Elizabeth Sally Bauer, Getty Images
How fun is this painting? It’s also easy to reproduce. Place a table in front of a window, add a spooky candlestick, cut a bat shape out of black construction paper, hang it in the window, turn off the lights, and wait for a cloudy day. do the work for you Your child doesn’t have to dress up if they don’t want a mask.A dark, gothic outfit works just as well.
banner & balloon
Eva Blanco/EyeEm, Getty Images
Get a cute Halloween banner or garland, orange and black balloons, a witch hat, and a baby, and you’ve got everything you need to create a super cute photo shoot. However, you can put your baby on the floor instead with a white sheet. If you want to add a little more flair to your photo, mix in some purple and green balloons and add a few spiders on the floor or a bat hanging overhead.
Darrin Klimek, Getty Images
For this photoshoot to work, you’ll have to let go and let the kids go crazy on toilet paper (but they’ll think you’re the coolest adult ever). There is no child who doesn’t laugh and laugh while splattering toilet paper on the floor, and you’re sure to get a good photo.
haunted house scene
Marie Vanderweide-Murray, Getty Images
Set up a space in your home that looks like a haunted house room. Get your favorite spooky decorations to use as props and have the kids dress up. As you can see in this photo, have your pet join in and have fun.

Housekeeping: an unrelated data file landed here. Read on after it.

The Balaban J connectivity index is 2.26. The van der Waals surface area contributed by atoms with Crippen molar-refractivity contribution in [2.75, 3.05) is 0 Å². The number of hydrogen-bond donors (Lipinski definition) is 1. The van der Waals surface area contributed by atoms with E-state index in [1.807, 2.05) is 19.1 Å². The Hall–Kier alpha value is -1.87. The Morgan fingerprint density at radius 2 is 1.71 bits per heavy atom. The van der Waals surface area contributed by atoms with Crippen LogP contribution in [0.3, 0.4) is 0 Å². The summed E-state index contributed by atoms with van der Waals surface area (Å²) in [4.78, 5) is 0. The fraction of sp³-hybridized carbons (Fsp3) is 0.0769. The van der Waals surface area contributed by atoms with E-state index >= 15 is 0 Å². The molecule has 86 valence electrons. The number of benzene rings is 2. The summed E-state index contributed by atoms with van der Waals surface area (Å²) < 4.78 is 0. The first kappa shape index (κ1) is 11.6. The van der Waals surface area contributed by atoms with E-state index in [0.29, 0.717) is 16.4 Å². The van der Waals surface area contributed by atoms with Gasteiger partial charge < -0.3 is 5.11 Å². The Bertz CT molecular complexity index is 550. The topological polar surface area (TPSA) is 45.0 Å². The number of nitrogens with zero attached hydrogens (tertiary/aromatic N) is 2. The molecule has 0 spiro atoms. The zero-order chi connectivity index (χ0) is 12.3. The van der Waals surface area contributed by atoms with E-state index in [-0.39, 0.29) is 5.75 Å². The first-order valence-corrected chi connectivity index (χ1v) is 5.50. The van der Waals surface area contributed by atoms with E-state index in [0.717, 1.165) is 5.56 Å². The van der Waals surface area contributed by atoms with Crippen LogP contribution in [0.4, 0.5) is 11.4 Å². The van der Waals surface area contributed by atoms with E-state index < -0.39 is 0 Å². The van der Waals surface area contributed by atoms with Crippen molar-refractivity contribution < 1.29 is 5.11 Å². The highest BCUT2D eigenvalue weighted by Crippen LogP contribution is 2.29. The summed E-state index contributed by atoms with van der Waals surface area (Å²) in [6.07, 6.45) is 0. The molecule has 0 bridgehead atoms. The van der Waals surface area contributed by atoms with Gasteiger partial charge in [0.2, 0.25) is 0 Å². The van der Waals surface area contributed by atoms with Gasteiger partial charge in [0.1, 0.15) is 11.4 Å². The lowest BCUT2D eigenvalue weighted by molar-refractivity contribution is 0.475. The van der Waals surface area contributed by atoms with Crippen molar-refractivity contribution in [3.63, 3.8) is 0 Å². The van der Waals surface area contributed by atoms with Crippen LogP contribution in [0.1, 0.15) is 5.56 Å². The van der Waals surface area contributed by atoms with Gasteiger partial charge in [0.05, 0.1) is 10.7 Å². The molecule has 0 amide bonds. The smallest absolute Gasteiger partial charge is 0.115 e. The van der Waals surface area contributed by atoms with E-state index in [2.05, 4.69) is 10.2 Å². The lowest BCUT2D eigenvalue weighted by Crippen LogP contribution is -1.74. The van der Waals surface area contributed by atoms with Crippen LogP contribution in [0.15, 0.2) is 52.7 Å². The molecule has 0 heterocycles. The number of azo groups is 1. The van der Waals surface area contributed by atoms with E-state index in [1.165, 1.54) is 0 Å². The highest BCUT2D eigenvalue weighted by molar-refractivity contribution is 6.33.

Angelika Gretzskaya, Gett Images
If you have a fireplace in your home, decorate it with all the spooky stuff like this one, and have the kids sit in front of the fireplace (burning flames are optional) and read some old, worn-out book or witch’s brew. I mix things and cauldrons. Practice spells between them or with a magic wand. If you also have a rocking chair and skeleton handy, be sure to add them as props.
balloons with black background
Peep around town to see if there’s a black garage door around to help recreate this photo (if not, black sheets are fine). Dress your child in a black dress or costume and have them hold a stack of orange, white, and black balloons. Or, use this photo as inspiration and do something a little different with purple and green balloons or some sort of white outfit.
Trick or Treat Candy Extravaganza
Set up a scene like this with a “Happy Halloween” banner, balloons, pumpkins, props, or anything else you can think of to make the space look like party decorations. Then, sprinkle candies and candy wrappers all over the table and floor, and have the kids sit on costumed couches to make it look like they’ve eaten too much candy. Encourage them to eat candy and enjoy every bite.
Joner Images, Getty Images
Scary or not, I would argue there is nothing more terrifying than a clown. It’s also a very easy scene to recreate (as long as you have kids who don’t paint everywhere). All you need is a white background, a white tablecloth, some candles, a pumpkin, and kids willing to dress up as little black, white, and red killers.